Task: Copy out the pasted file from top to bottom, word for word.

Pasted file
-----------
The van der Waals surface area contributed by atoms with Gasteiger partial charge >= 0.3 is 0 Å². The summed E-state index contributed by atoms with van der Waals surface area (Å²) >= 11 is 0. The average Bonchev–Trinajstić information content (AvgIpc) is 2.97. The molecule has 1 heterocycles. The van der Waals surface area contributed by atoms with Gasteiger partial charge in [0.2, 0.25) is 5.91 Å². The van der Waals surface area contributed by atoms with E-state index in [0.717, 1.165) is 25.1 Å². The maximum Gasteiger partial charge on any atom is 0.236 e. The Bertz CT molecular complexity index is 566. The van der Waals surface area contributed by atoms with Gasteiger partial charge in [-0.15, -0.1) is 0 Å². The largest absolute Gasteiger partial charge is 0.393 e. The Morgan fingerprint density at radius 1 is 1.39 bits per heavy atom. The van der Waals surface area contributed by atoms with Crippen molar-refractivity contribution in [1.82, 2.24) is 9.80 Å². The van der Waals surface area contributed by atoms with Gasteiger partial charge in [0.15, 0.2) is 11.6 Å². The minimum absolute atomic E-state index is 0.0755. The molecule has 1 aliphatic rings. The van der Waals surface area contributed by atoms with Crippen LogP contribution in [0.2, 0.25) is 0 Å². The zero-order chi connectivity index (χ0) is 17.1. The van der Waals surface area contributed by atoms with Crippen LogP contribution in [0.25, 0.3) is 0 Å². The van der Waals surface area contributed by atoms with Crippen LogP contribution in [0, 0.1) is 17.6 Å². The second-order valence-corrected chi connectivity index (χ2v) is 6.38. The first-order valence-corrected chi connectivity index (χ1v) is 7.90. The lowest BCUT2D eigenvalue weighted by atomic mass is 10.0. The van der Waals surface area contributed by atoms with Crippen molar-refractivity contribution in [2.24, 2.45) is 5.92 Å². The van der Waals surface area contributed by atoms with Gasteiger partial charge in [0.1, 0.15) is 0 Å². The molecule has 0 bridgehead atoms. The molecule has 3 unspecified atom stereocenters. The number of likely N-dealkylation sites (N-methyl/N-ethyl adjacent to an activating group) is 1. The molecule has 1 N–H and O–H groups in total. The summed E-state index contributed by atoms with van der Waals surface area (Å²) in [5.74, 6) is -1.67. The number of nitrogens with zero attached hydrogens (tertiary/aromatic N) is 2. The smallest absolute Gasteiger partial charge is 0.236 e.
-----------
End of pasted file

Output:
The van der Waals surface area contributed by atoms with Gasteiger partial charge >= 0.3 is 0 Å². The summed E-state index contributed by atoms with van der Waals surface area (Å²) >= 11 is 0. The average Bonchev–Trinajstić information content (AvgIpc) is 2.97. The molecule has 1 heterocycles. The van der Waals surface area contributed by atoms with Gasteiger partial charge in [0.2, 0.25) is 5.91 Å². The van der Waals surface area contributed by atoms with E-state index in [0.717, 1.165) is 25.1 Å². The maximum Gasteiger partial charge on any atom is 0.236 e. The Bertz CT molecular complexity index is 566. The van der Waals surface area contributed by atoms with Gasteiger partial charge in [-0.15, -0.1) is 0 Å². The largest absolute Gasteiger partial charge is 0.393 e. The Morgan fingerprint density at radius 1 is 1.39 bits per heavy atom. The van der Waals surface area contributed by atoms with Crippen molar-refractivity contribution in [1.82, 2.24) is 9.80 Å². The van der Waals surface area contributed by atoms with Gasteiger partial charge in [0.15, 0.2) is 11.6 Å². The minimum absolute atomic E-state index is 0.0755. The molecule has 1 aliphatic rings. The van der Waals surface area contributed by atoms with Crippen LogP contribution in [0.2, 0.25) is 0 Å². The zero-order chi connectivity index (χ0) is 17.1. The van der Waals surface area contributed by atoms with Crippen LogP contribution in [0.25, 0.3) is 0 Å². The van der Waals surface area contributed by atoms with Crippen LogP contribution in [0, 0.1) is 17.6 Å². The second-order valence-corrected chi connectivity index (χ2v) is 6.38. The first-order valence-corrected chi connectivity index (χ1v) is 7.90. The lowest BCUT2D eigenvalue weighted by atomic mass is 10.0. The van der Waals surface area contributed by atoms with Crippen molar-refractivity contribution in [2.24, 2.45) is 5.92 Å². The van der Waals surface area contributed by atoms with Gasteiger partial charge in [0.1, 0.15) is 0 Å². The molecule has 0 bridgehead atoms. The molecule has 3 unspecified atom stereocenters. The number of likely N-dealkylation sites (N-methyl/N-ethyl adjacent to an activating group) is 1. The molecule has 1 N–H and O–H groups in total. The summed E-state index contributed by atoms with van der Waals surface area (Å²) in [5.74, 6) is -1.67. The number of nitrogens with zero attached hydrogens (tertiary/aromatic N) is 2. The smallest absolute Gasteiger partial charge is 0.236 e.